In the second Forum article, "Information Access in Africa: Problems with Every Channel," William Wresch argues that every information channel within Africa is restricted relative to industrial societies. In his bleak assessment, he observes that African television stations produce few of their own shows and fill airtime with relatively inexpensive American imports, even though they advance cultural values that often conflict with local cultural values. Book production is also limited by costs that are high relative to the incomes of most Africans. Unfortunately the Internet does not seem to be a promising alternative since relatively high phone charges limit people’s network access.
This issue of The Information Society inaugurates a new format, the Review Essay which is an integrated analytical review of a closely related set of books. This issue’s Review Essay by Felix Stalder examines the monumental work of Manuel Castells’s trilogy, The Information Age.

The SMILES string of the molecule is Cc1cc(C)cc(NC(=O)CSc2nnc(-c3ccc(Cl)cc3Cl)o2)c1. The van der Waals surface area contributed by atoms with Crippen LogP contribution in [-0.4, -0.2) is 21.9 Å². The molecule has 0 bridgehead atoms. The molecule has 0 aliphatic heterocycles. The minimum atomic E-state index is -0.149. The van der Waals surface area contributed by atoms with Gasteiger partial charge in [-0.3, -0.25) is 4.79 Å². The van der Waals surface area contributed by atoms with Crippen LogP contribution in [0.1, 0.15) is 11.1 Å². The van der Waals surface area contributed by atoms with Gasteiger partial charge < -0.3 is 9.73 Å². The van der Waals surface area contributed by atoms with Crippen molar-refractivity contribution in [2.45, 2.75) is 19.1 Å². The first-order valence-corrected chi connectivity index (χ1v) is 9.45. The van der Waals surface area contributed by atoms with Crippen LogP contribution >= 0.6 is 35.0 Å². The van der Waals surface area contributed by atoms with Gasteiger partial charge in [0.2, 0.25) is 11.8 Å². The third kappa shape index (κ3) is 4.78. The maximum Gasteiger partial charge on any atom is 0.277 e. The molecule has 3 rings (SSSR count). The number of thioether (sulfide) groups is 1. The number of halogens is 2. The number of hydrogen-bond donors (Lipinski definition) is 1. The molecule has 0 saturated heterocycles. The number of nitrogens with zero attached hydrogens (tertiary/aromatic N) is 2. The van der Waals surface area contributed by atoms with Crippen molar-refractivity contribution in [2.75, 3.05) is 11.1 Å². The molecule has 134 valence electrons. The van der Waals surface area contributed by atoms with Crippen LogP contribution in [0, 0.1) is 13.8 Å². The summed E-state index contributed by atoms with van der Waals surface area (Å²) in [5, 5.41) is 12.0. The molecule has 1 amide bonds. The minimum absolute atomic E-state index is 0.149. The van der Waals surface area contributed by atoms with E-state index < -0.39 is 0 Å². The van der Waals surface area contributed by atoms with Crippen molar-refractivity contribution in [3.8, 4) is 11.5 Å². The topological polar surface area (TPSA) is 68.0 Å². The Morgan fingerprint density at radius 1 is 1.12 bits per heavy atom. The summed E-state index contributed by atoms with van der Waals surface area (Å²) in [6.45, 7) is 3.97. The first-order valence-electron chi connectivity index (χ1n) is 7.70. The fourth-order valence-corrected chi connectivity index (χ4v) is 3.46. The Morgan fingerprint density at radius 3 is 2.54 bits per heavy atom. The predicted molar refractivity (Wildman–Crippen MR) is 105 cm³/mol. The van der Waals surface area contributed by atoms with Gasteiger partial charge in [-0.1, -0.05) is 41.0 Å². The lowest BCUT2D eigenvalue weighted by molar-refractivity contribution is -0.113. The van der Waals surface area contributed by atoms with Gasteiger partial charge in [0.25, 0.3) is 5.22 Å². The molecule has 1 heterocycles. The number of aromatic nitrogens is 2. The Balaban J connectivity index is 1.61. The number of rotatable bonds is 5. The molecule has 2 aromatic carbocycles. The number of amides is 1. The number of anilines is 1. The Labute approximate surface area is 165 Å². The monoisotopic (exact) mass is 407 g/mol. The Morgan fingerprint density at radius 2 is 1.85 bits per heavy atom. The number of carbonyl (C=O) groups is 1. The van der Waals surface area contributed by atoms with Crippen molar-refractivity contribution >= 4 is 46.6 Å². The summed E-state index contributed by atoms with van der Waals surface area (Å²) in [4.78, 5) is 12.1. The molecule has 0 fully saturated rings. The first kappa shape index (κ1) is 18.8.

This issue ends with the review of two books Milton Mueller’s Universal Service: Competition, Interconnection, and Monopoly in the Making of the American Telephone System and Carl Couch’s Information Technologies and Social Orders.
Please check our Indiana University-Bloomington web site (www.slis.indiana.edu/TIS) for news on forthcoming issues, calls for papers, and abstracts of articles from previous issues. Prospective authors may reach us via email at firstname.lastname@example.org
Please check our web site for news on forthcoming issues, calls for papers, and abstracts of articles from previous issues.